By Tyler Micik
Another busy week wrapped up in Dover! After next week, the General Assembly will go on break for JFC markup. They return on June 6, the day before our End-of-Session Policy Conference. Notable bills that saw movement this week include:
HB102 (Entrance Permits) – Passed the Senate and now heads to the Governor for signature. This bill is part of a package of four bills sponsored by Rep. Bush that are aimed at improving Delaware’s permitting process. HB104 is on the Senate Ready List and HB101 and HB103 await consideration in the House Economic Development/Banking/Insurance & Commerce Committee. The State Chamber supports all four bills in the package.
SS1 for SB72 (Personal Income Tax) – Released from Senate Labor Committee and now moves to Senate Finance. This bill differs from the original bill, SB72, in that it provides members of a labor organization to claim a tax deduction, rather than a tax credit for their membership expenses. Sen. Poore, the bill sponsor, announced the change from a tax credit to a deduction at the beginning of the bill’s committee hearing on Wednesday. The State Chamber was opposed to the original bill and is reviewing the substitute bill.
Several bills in a package of eight environmental bills aimed at trying to cut emissions and reduce the state’s carbon footprint (which the Governor announced during a press conference on May 2nd) saw movement as well. The State Chamber is in the process of reviewing the bills and gathering feedback. Those bills include:
HB8 (Clean Construction Preferences for Public Works) – Released from House Natural Resources and Energy Committee and placed on the House Ready List. The bill directs state agencies to collaborate on the development and implementation of “clean construction preferences” that will allow for the incorporation and consideration of sustainability and carbon impact data in the award of public works contracts. The bill also establishes a Clean Construction Preferences Committee, which would be tasked with reviewing clean construction preferences annually and providing contractors with data and best practices on the types of construction materials they should consider using on public works contracts.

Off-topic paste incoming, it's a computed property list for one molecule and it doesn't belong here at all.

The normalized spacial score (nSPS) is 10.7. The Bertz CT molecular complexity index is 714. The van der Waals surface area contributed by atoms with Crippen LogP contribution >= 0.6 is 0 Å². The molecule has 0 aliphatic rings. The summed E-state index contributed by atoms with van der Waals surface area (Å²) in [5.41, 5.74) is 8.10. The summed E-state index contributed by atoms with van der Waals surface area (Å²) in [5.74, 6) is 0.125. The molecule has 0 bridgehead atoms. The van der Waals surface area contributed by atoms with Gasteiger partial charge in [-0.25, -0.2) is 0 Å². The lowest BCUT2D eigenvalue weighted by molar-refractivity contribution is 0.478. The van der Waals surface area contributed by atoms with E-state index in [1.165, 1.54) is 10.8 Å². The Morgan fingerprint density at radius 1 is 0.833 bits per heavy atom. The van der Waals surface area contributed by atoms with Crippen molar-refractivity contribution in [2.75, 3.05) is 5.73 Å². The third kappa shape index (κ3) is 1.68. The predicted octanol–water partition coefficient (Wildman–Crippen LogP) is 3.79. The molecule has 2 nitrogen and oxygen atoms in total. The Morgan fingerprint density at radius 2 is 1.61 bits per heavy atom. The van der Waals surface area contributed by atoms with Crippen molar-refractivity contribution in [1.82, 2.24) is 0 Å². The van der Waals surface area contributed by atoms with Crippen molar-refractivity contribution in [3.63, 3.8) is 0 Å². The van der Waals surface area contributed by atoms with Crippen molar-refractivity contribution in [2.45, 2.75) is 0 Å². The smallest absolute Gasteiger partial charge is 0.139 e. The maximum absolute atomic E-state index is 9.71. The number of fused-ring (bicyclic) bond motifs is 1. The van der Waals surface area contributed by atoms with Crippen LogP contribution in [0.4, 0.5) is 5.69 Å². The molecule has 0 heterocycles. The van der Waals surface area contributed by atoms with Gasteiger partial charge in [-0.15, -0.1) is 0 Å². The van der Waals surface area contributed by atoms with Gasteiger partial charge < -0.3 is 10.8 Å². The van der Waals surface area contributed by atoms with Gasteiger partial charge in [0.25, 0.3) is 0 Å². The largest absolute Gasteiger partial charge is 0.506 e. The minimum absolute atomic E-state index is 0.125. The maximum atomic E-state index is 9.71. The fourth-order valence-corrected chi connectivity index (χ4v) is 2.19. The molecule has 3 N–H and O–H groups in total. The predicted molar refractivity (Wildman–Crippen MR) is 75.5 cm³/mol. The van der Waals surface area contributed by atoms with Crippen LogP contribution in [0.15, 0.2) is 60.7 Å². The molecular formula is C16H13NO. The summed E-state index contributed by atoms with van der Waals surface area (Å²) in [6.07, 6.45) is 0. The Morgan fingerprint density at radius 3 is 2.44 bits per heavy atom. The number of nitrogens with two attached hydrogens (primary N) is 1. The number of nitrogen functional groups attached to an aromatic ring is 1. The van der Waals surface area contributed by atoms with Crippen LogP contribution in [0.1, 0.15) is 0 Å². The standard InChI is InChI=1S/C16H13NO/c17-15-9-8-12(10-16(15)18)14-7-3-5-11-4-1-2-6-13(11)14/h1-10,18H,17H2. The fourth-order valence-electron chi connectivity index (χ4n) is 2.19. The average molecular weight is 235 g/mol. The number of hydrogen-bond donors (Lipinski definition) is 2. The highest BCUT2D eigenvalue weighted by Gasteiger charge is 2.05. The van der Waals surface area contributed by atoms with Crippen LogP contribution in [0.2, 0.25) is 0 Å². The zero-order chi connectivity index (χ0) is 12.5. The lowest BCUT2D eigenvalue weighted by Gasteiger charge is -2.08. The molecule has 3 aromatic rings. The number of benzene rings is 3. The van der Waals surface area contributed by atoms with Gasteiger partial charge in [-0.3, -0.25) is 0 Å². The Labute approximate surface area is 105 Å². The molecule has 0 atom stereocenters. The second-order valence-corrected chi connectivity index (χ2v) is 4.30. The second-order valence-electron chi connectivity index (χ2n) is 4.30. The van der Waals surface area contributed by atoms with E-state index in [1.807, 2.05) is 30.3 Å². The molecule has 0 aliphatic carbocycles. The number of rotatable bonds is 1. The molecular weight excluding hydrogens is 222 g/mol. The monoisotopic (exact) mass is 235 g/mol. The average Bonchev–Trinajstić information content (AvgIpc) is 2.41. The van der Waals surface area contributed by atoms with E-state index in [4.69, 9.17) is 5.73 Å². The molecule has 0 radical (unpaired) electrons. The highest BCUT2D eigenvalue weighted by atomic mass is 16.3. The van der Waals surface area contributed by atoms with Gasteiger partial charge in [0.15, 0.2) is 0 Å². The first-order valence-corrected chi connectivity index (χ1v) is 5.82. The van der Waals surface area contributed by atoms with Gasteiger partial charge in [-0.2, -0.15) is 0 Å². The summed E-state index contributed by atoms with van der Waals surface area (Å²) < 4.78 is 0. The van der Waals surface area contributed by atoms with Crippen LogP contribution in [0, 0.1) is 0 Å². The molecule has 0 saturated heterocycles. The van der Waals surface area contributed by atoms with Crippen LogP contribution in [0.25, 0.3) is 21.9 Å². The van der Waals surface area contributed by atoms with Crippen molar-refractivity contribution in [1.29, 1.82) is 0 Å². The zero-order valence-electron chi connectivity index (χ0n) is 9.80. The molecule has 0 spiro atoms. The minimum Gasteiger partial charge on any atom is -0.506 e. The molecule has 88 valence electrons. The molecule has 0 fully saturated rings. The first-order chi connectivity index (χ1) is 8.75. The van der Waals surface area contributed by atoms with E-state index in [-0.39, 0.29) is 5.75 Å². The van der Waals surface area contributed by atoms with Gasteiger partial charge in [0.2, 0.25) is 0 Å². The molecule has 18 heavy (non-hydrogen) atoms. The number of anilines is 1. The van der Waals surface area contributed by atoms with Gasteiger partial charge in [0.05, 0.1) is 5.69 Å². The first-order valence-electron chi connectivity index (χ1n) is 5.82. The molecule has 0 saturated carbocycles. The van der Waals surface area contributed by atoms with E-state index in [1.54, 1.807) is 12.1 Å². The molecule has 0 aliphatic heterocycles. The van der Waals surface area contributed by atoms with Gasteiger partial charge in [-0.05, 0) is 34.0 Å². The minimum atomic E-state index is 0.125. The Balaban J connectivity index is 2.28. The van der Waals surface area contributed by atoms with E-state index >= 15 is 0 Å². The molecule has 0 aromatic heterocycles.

HB9 (Statewide Fleet) – Released from House Natural Resources and Energy Committee and now moves to House Appropriations. The act requires that all passenger and light duty vehicles owned and operated by the State be zero emission vehicles by 2040.
HB10 (Electric School Buses) – Released from House Natural Resources and Energy Committee and now moves to House Appropriations. The act establishes targets for annual purchase of electric school buses through fiscal year 2030 and requires the Department of Education to submit an annual implementation report through 2029 as well as a comprehensive report in 2030 detailing future recommendations for electric vehicle purchases and other measures to reduce the carbon and environmental impact of the State’s school transportation fleet.
SB103 (EV Charging for Residential Dwellings) – Released from Senate Environment, Energy and Transportation Committee and now placed on the Senate Ready List. The act requires newly constructed single-family and multi-family residential dwellings to be built in a manner that would make it easier and more convenient for residents that own an electric vehicle to charge one in their homes. Placing the proper electrical equipment in the dwelling at the time of construction versus trying to install it post construction could save Delawareans time, money, and help avoid potential cosmetic issues that come with adding in the needed electrical equipment.
Other bills in the package, which did not see movement and await consideration in committee include:
HB11 (Solar Roofs for Commercial Buildings) – Requires new commercial buildings with a foundation footprint of 50,000 square feet or greater to meet certain requirements to ensure that their roof can support solar energy infrastructure.
HB12 (EV Rebate Program) – Creates an Electric Vehicle Rebate Program which may incentivize Delawareans to purchase and lease new and used electric vehicles. All-electric vehicles shall receive a rebate of no more than $2,500 and hybrid vehicles shall receive a rebate of no more than $1,000.
HB13 (Availability of Residential EV Charging Stations) – Directs DNREC, in consultation with DOT, to publish an assessment of the availability of residential charging stations for electric vehicles, which shall include strategies to deploy additional charging stations in high-need areas. This act further directs DNREC to develop an incentive program that will improve the electric vehicle charging infrastructure based on gaps identified in the report, with a focus on single-family homes without access to designated off-street parking and multi-family dwellings.
In addition to the bills listed above the State Chamber continues to follow other legislation. To find out more about the bills the State Chamber is following or if you have feedback on any of the bills mentioned above please contact me.